Nicaragua faces isolation if opposition forces depose President Enrique Bolanos, a top US diplomat has warned.
Enrique Bolanos won a landslide election victory in 2001
The assistant secretary of state for the Western Hemisphere accused some elements of "behaving very, very irresponsibly".
Roger Noriega's warning comes amid a mounting crisis, which has seen Mr Bolanos locked in a struggle with his opponents in congress and the courts.
Sandinistas and members of Mr Bolanos Liberal Party are trying to strip the
president of his powers.
The legislators have passed constitutional reforms limiting the president's power, despite a ruling by the Central American Court of Justice which declared them inapplicable.
Mr Noriega said some people were putting "the personal interests of a couple of leaders ahead of the national interest".
He also condemned an attempt by congress to remove the president's immunity from prosecution to face charges over alleged misuse of electoral funds.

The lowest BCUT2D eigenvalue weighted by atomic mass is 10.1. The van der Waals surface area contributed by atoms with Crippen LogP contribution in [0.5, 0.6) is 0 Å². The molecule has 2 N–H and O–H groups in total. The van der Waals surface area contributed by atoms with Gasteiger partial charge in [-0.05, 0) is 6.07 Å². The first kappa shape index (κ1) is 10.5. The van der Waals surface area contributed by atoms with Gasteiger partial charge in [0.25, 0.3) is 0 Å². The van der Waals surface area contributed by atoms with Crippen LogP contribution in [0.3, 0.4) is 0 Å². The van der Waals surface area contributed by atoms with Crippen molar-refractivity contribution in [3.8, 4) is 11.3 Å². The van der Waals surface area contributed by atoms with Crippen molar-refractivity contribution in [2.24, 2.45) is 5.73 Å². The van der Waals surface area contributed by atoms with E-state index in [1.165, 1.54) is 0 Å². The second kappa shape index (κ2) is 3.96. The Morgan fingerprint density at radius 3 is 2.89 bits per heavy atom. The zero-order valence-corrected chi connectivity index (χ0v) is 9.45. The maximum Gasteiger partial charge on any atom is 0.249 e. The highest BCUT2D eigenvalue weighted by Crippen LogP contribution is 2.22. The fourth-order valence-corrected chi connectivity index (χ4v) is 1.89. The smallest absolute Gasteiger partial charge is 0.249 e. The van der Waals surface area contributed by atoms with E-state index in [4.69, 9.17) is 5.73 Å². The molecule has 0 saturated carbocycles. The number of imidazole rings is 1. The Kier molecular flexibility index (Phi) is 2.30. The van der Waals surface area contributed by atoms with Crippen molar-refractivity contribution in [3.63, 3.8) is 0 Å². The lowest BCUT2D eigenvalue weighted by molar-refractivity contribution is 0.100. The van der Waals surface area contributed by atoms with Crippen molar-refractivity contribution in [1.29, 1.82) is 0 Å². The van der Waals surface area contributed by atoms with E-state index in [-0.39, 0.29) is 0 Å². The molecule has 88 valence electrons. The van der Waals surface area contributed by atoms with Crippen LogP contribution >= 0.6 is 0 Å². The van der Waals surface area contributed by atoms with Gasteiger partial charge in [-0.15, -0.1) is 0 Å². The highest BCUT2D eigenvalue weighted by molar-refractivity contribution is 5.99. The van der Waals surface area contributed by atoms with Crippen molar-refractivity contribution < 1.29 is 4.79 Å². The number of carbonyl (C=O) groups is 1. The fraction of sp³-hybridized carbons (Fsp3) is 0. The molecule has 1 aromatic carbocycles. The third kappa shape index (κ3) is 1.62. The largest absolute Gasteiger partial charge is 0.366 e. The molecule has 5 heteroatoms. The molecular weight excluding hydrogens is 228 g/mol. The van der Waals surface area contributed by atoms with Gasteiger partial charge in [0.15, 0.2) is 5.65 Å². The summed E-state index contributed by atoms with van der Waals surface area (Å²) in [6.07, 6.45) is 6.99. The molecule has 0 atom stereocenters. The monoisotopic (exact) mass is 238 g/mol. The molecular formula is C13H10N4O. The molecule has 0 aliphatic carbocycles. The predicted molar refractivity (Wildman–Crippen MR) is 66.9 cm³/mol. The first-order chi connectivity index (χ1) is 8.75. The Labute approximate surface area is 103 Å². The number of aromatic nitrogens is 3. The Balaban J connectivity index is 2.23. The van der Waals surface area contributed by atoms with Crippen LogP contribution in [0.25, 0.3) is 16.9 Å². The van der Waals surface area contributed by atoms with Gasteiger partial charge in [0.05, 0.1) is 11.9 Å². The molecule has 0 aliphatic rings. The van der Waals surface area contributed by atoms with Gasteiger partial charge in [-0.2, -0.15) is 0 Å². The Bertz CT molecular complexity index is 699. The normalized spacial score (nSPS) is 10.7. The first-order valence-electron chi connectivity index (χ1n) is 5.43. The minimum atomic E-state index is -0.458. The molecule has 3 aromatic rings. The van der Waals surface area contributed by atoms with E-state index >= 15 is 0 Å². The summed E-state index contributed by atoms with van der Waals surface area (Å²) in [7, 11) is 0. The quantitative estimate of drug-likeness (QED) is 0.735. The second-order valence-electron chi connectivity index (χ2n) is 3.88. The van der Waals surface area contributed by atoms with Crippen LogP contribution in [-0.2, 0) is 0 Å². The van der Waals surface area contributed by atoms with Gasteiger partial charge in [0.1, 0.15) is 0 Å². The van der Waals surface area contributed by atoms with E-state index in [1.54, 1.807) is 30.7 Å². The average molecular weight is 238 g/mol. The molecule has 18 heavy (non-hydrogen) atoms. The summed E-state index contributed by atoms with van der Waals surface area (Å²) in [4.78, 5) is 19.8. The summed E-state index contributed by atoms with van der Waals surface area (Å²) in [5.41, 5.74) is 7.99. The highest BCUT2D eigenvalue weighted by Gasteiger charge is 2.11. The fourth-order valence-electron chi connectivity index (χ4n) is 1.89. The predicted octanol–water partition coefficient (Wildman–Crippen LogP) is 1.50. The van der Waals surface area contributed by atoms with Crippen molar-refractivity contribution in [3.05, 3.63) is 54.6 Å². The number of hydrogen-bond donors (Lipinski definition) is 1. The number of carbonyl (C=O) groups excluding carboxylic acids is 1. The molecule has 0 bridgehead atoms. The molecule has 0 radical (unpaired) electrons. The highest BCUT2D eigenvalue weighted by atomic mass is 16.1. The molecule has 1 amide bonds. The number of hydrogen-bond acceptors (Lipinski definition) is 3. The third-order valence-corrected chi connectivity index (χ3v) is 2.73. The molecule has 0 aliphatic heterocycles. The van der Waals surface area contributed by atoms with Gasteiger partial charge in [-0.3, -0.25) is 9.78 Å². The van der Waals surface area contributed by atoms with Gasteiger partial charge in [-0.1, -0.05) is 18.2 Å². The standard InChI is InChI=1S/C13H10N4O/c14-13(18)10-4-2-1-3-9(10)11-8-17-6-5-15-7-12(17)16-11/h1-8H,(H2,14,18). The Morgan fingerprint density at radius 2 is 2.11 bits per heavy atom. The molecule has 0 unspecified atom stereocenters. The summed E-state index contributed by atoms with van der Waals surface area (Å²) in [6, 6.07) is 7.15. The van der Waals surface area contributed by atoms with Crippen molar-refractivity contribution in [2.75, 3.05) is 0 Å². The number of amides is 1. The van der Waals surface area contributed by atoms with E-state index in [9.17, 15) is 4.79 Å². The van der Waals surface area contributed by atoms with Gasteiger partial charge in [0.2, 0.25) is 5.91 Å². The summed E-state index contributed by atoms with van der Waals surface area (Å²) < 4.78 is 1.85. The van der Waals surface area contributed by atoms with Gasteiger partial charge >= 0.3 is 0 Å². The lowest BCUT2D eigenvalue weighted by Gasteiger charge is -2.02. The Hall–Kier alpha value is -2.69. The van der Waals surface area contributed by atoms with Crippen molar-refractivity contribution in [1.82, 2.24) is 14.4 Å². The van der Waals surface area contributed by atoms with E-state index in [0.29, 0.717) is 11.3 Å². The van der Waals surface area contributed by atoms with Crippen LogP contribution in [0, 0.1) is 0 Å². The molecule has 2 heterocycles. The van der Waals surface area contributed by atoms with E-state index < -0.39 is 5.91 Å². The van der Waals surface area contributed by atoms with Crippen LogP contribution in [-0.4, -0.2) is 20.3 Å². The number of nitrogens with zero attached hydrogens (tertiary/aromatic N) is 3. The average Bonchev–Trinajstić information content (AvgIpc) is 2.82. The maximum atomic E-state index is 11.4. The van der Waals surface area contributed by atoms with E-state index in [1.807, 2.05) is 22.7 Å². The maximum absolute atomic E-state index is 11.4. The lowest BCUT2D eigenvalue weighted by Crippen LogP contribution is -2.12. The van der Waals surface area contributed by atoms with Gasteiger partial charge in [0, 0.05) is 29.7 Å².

"If there were this kind of judicial mugging of President Bolanos I think the [inter-American] community would respond very, very forcibly," Mr Noriega said.
President Bolanos - who took office in 2002 after a landslide victory over Sandinista leader and former President Daniel Ortega - has said he will view any attempt to impeach him as a coup.
Members of the ruling Liberal Party turned against Mr Bolanos after his government decided to prosecute former President Arnoldo Aleman for corruption.
Aleman is serving a 20-year sentence for fraud and money-laundering, but he still commands the loyalty of many of his party's legislators.